looking for ideas

Joseph Zorzin redoak at forestmeister.com
Wed Dec 31 05:46:05 EST 1997

Jkrist wrote:
> I am an editorial writer and opinion-page columnist for a 100,000-circulation
> daily newspaper in Southern California. I have been awarded a fellowship by the
> Society of Professional Journalists to research non-confrontational resolutions
> of environmental conflicts, and I am inviting suggestions from members of this
> group.

"non-confrontational resolutions of environmental conflicts"??
Interesting and impossible. <G>

There can't be "non-confrontational resolutions of environmental
conflicts" because the 2 sides are of different cultures- with
exceptions of course. It's like trying to find "non-confrontational
resolutions" for peace in the middle east. Only in your dreams. <G>

> The subjects I am interested in are preservation of biodiversity, including
> recovery of endangered species; resource extraction, including logging, mining,
> grazing and water diversion; and rural land use patterns. I am particularly
> seeking approaches that rely on collaboration or market-based forces to produce
> outcomes that are economically desirable and biologically sound. These may
> include such things as adoption of sustainable rangeland or forestry
> techniques, development of voluntary habitat conservation plans, and use of
> conservation easements or land trusts to prevent urban sprawl and habitat
> fragmentation.

Collaboration? In our severly class segregated society filled with
millions of lawyers? All of these approaches you mention do occur now
but only after smart politicians cover over the fact that all of these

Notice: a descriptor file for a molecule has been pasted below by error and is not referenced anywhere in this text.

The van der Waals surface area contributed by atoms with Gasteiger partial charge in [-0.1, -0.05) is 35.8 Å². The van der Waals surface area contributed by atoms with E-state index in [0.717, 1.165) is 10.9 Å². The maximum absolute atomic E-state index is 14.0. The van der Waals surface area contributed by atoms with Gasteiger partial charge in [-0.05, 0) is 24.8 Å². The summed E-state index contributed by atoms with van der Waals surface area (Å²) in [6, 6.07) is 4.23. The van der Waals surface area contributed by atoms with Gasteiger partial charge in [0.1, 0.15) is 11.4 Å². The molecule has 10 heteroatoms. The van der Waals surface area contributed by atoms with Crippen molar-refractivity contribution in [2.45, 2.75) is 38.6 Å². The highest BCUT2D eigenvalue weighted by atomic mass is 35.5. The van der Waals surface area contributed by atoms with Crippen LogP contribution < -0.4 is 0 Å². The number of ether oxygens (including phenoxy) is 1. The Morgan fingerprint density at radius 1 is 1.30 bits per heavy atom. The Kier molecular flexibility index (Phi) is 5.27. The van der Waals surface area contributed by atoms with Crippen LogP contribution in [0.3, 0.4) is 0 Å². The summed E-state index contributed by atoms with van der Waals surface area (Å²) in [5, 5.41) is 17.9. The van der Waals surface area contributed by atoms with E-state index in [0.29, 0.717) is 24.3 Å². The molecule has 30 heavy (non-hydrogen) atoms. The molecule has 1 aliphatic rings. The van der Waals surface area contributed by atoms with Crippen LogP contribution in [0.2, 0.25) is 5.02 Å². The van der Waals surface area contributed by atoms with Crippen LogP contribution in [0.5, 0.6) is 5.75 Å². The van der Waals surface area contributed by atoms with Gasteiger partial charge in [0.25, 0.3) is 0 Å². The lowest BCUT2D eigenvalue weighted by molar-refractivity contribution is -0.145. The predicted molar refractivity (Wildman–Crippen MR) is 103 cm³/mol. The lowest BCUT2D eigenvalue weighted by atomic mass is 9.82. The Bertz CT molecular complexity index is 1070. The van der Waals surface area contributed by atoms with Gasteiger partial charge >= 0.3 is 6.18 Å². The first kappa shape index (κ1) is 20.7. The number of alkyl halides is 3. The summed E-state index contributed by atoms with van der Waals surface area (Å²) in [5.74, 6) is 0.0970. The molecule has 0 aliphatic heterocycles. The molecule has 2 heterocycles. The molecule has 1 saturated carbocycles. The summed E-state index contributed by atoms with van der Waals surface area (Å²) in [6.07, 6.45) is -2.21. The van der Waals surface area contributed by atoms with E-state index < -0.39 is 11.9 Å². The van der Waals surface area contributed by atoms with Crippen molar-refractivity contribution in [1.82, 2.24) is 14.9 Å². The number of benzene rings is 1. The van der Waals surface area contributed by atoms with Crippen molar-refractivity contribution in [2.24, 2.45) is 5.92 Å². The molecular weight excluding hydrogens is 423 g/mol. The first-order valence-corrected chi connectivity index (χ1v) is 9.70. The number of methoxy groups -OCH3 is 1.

methods of conservation occur ONLY because of money changing hands or
craftily designed tax gimics to allow landholders to now look as if
they're the Great Conservationist- which is a long way from "market
based forces". Much of this slow moving struggle would be avoided if we
had governments with the courage to properly zone landscapes- which
would have prevented the destruction of millions of acres of land in
strip developements with the resulting habitat fragmentation. The
"father of regional planning", Benton McKaye, wrote a book on this
subject back in the '30s warning of what would happen without zoning. By
the way, he is also the idea man behind the Appalachin Trail. But
zonning is anethema to most Americans brainwashed with the idea that is
a form of "Soviet Planning" and it will take away their freedom- their
freedom to muscle greater resources for themselves- than the natural
distribution of talent would otherwise allow them.

> If you know of a specific example of such techniques being used to resolve a
> potential conflict over natural resources or land use, I would appreciate
> hearing from you. Please include a brief description of the program, along with
> the name and phone number or address of a contact person if possible. Please
> reply directly to me by e-mail at: JKrist at aol.com.

And please post a copy of your message to John Krist in this newsgroup.
This should be gist for a lengthy discussion. <G>

> Thank you for your consideration.
> — John Krist
> Ventura County Star

"The only forestry web page in the otherwise sophisticated state of

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